If you feel a certain way about sex, tell them.  If your religious beliefs have certain standards about sex, share them. Even if for whatever reason you don’t care if your children become sexually active, you still need to talk to them about “safe” sex (which really isn’t that safe) and healthy relationships. Talk to them about your experiences, your expectations, your thoughts on abortion, and the please don’t leave out the different venereal diseases that are affecting young people every single day. 

The point is this: everyone has sexual organs and almost everyone will eventually have sex. We as parents need to be our child’s main sexual health educator–throughout childhood and into adulthood. STD rates are continuing to increase and the people affected most are youth and young adults age 15-24. Abortion is practically not even taboo anymore and there are people actively fighting against traditional marriage so that polyamorous promiscuous lifestyles can be the norm.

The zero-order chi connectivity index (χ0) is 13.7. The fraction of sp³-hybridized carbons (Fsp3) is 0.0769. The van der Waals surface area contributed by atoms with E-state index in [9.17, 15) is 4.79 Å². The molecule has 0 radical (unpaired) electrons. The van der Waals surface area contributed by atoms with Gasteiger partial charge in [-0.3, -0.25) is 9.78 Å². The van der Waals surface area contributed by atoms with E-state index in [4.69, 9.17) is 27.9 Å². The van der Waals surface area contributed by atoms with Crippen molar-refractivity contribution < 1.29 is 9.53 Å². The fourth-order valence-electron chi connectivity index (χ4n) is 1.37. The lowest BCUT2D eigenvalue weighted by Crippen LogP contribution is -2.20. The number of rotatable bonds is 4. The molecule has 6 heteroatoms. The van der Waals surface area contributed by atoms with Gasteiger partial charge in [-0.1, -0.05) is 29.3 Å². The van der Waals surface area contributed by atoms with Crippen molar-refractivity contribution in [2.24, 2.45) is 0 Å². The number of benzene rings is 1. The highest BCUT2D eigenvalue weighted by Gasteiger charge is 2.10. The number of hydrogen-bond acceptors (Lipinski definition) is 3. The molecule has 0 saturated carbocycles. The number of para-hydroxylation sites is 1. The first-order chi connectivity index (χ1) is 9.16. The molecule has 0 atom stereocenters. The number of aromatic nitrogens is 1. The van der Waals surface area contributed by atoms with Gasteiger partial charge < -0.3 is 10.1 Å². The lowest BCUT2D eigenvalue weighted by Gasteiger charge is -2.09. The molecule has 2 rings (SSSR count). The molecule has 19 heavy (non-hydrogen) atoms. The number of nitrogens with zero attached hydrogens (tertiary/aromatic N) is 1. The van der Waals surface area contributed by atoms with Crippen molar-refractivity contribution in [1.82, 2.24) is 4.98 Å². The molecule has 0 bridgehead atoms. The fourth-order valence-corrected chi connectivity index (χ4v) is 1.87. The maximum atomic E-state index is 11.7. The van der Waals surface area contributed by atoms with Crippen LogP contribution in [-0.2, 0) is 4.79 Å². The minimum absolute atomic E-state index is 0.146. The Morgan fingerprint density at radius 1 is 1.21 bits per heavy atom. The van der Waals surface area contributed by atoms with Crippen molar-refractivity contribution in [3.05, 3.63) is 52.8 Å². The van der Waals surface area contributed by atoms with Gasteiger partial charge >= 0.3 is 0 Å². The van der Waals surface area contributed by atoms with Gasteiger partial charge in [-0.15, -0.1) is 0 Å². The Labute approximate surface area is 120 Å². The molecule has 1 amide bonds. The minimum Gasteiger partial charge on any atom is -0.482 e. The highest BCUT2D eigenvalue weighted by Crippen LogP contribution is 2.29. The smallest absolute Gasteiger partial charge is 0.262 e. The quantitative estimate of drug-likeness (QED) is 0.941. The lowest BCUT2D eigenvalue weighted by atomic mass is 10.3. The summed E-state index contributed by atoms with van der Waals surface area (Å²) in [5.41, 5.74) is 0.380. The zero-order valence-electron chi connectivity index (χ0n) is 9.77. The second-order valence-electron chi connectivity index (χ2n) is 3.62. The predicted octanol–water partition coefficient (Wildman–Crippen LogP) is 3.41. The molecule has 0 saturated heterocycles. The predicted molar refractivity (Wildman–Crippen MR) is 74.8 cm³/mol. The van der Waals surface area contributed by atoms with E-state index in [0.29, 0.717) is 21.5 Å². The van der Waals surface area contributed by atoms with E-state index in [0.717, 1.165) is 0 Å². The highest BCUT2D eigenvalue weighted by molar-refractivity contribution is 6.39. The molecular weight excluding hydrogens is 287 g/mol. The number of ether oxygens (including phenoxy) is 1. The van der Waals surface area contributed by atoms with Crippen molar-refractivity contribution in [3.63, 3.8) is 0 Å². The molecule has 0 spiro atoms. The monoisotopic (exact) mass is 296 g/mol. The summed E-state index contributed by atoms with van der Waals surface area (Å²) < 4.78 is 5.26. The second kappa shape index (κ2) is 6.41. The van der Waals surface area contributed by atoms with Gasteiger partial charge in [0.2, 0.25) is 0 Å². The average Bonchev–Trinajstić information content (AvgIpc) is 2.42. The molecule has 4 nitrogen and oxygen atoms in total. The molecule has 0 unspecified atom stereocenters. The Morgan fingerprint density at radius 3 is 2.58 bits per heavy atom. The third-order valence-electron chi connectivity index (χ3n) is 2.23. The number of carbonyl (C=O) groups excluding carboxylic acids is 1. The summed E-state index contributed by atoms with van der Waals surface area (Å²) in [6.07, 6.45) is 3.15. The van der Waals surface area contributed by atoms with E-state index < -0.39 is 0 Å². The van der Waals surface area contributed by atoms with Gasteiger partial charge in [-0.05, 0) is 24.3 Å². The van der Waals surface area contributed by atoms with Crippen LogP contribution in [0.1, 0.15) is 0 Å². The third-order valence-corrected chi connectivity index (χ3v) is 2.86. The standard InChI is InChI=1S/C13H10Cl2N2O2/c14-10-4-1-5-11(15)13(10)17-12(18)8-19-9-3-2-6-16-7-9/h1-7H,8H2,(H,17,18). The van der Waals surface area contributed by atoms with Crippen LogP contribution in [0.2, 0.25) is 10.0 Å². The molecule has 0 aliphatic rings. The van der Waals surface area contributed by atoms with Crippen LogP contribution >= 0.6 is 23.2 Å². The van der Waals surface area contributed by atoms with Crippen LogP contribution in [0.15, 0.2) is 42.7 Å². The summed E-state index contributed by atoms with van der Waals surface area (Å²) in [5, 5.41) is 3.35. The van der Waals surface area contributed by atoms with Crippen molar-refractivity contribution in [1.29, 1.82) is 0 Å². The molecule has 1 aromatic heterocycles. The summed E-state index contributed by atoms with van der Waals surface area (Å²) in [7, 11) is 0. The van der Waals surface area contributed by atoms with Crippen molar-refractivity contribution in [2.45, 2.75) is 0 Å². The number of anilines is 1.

Now more than ever, we need to educate our kids about sex so they can be empowered to choose abstinence until marriage as the healthiest option for optimal sexual development.

Helpful Resources for Parents and Teens:

 

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References

1) Lampros, J., (2014). The sex talk: Kids and parents are not communicating. Standard Examiner.  http://www.standard.net/Health/2014/11/04/talking-to-kids-about-health.

2) Brugman, M., Caron, S. L., & Rademakers, J. (2010). Emerging adolescent sexuality: A comparison of American and Dutch college women’s experiences.  International Journal of Sexual Health, 22(1), 32–46. 10.1080/19317610903403974

3) Soelberg, C. Training your child to be a gender and sexual rights activist. United Families International. http://unitedfamilies.org/email-archives/training-your-child-to-be-a-gender-and-sexual-rights-activist/?inf_contact_key=c2384570027692884f1f75bf6a328243e598973c6d5ee97eae70c48e2054a32c

4) Orenstein, P. (2016, Mar., 19). When did porn become sex ed? New York Times. Retrieved from http://www.nytimes.com/2016/03/20/opinion/sunday/when-did-porn-become-sex-ed.html?_r=0    

Images

https://www.pexels.com/photo/hands-portrait-child-57449/